Now, I didn’t plan to “dye” cotton yarn. I read that rhubarb was best for protein fibers, and didn’t work well with cellulose, but as it turns out…. I tie off my skeins with cotton butcher’s twine.
I compared the two skeins cotton ties with an untreated skein… there’s almost no colour difference. Whether this works well as a mordant on the cotton as well – not sure. I’m guessing if none of the colour attached to the cotton, it likely means that the tannins which create the mordant didn’t bind either.
I think that I have two things to look into for this – of course, first is dyeing these mordanted wool yarns. Because of the scent issues of the rhubarb, I want to also ventilate the dyepot when I dye these too.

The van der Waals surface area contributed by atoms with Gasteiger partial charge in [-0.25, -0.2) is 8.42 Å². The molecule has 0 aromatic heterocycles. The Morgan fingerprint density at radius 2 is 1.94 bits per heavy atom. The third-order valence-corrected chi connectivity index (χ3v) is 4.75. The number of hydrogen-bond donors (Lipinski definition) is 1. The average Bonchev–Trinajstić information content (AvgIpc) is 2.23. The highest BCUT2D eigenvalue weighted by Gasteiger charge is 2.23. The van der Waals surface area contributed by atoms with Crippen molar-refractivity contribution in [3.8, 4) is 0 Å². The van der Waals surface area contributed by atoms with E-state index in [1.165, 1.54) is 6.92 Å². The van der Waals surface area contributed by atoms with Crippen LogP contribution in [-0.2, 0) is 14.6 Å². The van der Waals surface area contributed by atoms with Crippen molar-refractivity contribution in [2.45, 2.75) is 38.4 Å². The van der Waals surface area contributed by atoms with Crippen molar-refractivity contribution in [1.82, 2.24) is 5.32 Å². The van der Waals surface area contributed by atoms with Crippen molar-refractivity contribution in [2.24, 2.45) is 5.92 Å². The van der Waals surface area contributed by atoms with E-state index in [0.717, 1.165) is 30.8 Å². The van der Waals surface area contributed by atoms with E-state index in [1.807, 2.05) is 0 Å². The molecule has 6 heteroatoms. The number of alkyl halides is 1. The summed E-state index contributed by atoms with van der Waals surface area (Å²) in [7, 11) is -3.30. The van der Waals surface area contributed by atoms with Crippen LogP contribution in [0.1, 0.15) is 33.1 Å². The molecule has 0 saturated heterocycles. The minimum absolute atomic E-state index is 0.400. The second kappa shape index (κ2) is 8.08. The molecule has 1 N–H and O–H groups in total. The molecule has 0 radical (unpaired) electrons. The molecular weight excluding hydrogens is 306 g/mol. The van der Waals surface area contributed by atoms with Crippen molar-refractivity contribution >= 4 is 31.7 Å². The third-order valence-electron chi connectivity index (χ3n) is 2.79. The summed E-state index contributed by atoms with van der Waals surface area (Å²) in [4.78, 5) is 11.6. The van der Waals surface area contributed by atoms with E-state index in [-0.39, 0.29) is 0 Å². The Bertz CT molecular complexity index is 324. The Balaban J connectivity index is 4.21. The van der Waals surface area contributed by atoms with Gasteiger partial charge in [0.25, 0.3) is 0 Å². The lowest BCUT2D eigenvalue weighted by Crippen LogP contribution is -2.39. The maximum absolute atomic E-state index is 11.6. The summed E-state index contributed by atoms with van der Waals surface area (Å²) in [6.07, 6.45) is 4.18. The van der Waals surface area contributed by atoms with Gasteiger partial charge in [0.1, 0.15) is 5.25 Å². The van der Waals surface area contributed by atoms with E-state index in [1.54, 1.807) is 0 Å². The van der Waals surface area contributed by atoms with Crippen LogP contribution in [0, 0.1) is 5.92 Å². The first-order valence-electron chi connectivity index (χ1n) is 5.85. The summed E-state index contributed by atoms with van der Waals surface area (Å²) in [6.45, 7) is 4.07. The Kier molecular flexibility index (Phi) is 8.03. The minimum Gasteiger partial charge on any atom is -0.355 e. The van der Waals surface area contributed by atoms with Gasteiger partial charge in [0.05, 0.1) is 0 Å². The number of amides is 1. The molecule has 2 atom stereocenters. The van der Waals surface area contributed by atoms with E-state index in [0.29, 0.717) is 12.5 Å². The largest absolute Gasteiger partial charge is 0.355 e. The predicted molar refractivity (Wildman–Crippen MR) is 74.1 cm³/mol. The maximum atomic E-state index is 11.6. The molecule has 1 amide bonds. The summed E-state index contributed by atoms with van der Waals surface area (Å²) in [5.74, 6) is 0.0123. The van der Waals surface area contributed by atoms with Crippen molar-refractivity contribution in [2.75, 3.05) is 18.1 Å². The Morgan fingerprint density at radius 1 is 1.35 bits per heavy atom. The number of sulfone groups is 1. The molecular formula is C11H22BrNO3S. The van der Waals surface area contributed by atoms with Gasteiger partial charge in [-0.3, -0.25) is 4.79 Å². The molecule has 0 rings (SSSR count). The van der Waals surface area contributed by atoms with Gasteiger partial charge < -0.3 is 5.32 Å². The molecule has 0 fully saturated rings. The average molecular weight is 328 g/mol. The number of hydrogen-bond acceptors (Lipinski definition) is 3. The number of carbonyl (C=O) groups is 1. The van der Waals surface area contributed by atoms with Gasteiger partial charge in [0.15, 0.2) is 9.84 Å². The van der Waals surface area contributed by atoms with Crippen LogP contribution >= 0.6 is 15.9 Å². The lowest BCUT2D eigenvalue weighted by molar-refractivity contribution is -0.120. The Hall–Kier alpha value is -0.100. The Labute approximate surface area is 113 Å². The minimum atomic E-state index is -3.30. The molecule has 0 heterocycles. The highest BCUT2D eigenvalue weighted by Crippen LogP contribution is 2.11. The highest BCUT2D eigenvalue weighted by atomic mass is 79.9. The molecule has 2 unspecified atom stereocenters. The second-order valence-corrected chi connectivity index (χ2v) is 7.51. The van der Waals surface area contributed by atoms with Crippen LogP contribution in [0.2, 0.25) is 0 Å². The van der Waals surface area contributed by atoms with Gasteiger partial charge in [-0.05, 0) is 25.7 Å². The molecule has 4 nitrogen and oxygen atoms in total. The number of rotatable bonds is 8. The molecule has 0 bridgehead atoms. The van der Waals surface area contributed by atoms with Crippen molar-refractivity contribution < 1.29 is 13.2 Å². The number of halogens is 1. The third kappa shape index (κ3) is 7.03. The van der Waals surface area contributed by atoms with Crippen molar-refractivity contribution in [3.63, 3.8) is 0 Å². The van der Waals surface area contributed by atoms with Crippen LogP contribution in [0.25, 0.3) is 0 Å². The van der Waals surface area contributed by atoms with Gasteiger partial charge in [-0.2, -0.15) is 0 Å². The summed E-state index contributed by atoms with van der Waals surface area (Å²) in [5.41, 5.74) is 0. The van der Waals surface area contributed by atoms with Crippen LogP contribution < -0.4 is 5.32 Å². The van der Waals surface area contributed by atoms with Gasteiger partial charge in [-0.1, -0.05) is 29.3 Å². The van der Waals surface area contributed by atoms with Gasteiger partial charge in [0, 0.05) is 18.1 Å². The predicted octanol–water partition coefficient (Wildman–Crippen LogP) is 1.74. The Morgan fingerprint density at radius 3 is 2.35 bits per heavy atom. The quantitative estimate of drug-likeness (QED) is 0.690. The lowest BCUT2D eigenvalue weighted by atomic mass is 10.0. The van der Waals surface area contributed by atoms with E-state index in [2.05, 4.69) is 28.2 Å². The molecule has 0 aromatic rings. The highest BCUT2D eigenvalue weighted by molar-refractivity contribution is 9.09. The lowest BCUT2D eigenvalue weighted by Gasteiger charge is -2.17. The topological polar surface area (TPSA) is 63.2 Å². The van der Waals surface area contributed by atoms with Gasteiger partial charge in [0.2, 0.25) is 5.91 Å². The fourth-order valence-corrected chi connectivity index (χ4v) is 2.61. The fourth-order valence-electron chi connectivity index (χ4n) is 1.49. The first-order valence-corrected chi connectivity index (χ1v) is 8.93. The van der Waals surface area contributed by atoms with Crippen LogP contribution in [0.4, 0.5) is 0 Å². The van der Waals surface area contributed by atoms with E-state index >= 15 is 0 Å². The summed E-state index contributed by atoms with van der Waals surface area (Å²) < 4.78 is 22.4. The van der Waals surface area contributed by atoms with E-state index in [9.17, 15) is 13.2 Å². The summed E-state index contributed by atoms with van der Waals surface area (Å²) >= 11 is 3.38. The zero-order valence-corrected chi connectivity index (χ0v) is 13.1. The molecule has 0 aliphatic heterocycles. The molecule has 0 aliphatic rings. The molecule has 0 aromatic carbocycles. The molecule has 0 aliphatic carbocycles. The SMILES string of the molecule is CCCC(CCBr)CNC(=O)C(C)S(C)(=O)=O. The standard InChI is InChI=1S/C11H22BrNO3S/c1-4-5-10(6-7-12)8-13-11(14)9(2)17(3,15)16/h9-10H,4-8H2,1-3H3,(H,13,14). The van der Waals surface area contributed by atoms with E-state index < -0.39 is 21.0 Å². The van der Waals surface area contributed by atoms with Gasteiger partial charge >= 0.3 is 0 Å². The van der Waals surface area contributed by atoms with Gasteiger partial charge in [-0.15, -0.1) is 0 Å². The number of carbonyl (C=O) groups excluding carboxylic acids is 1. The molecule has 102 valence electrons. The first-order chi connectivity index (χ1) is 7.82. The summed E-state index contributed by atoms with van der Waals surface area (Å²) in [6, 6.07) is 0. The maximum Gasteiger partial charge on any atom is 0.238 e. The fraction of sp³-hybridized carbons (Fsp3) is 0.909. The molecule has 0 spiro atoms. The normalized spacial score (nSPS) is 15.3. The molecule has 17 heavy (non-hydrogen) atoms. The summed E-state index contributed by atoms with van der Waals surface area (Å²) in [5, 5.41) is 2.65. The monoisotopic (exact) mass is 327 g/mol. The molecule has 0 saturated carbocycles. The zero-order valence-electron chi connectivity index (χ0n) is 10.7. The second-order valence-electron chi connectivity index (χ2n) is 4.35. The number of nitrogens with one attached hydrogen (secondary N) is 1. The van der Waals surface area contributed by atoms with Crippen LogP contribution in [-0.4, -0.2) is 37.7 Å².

I also want to try some of the modifiers suggested, like the alkaline modifier to give shades of pink (or maybe even reds with strong solutions for long enough without heat), or iron to give mossy greens. I’m also curious about the grey-blue if the alkaline-modified wool is dried in full sunlight.
Secondly, I think it would be interesting to investigate a cold process for mordanting wool using rhubarb. In Local & Bespoke, the author writes about using the rhubarb leaf solution in a glass jar in a sunny spot… for 4 months! I think this is WAY longer than I’d like to devote, but being able to process the yarn without the heat (and smell) might be ideal…
Once I have the chance to do overdying and modifications, I also want to do some testing for lightfastness with these yarns as well, though that will have to come another time!